I suppose I can’t comment on that since I tend to do that now. I’m definitely one of the worst in that respect.
[We both laugh]
I mean, I just joined Facebook last year as a private person. Before then, I just ran the band account and now it’s just…[groans and mock spits]. There are some days when I just want to throw out my mobile phone. It all just makes me so angry, what I read online. I suppose I get mad even at the news, so I guess it doesn’t make a difference.
So, going back to the album. I’ve noticed in that particular time period, Empyrium was very singular. There wasn’t really any music quite like it beforehand. There was gothic and romantic music that other metal bands had taken on, like the Peaceville bands and Ulver, but I guess you had co-existed with Ulver in that period. What inspired you to make music like that? Something that hadn’t really existed before it?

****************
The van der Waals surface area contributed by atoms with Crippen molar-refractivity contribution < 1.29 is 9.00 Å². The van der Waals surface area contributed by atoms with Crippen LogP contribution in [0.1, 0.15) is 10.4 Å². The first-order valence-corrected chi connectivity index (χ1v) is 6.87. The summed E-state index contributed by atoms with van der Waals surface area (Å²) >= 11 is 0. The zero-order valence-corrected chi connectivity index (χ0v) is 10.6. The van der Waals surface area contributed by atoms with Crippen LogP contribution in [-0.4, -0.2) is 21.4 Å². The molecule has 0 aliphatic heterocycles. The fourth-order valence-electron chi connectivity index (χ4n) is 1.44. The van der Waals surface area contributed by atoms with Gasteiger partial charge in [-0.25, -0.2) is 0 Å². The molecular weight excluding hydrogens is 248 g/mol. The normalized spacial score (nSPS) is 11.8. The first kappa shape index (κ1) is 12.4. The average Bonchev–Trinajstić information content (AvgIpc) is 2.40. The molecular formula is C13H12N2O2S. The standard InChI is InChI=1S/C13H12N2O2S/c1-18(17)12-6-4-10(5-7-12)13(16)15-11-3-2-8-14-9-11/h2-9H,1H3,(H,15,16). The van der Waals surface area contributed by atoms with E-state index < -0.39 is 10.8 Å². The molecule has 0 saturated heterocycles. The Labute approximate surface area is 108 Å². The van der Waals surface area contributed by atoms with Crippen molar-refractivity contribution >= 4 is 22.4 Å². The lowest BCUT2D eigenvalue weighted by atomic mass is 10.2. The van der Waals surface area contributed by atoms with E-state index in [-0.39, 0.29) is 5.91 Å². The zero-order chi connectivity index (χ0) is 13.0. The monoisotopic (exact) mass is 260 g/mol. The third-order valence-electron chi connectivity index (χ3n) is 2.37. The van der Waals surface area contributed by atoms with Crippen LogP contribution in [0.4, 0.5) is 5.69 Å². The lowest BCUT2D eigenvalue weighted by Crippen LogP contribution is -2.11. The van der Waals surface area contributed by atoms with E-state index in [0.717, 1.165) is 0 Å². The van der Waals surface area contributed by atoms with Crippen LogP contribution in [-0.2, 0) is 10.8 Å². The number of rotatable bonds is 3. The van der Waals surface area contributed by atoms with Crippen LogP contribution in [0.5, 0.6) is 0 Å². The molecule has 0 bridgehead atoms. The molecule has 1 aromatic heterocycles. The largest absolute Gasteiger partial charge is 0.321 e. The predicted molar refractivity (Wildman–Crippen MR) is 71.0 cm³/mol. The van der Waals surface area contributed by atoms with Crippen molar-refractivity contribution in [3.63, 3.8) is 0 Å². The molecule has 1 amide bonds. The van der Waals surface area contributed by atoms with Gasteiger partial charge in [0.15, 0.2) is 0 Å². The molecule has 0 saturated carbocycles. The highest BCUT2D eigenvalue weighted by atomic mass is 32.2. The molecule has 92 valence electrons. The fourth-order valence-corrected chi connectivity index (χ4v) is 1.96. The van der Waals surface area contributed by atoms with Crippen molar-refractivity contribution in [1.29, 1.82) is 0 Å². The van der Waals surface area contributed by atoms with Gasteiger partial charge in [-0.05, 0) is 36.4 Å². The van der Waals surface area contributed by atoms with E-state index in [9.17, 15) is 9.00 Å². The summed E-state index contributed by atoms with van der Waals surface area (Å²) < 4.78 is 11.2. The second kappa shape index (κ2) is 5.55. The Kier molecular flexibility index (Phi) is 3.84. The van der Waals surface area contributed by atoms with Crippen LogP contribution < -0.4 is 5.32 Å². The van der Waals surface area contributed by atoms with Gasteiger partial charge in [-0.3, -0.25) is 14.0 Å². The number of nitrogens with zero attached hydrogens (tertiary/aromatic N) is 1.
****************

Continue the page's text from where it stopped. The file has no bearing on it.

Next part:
I really… don’t know… exactly. What I do know is I always composed music, to this date, that I really love to listen to. I have a really broad musical taste, I always have. I am a metalhead, always have been, but I have always liked stuff like Loreena McKennitt, Dead Can Dance. The more arcane, more ethereal music, as well. I think Empyrium is still, and back then was, as well, just the music I wanted to listen to. The mix of all these influences and music that I loved, and we mixed it all together and made this music which came straight from our hearts. This is why it is so unique. Like I told you, we were two guys from the countryside, and there was absolutely nothing around us. We didn’t have any clubs or anything social. When we went to concerts, we had to drive for two hours. I think we were very isolated, so we just did what we wanted to hear from other bands, which is why it turned out so unique.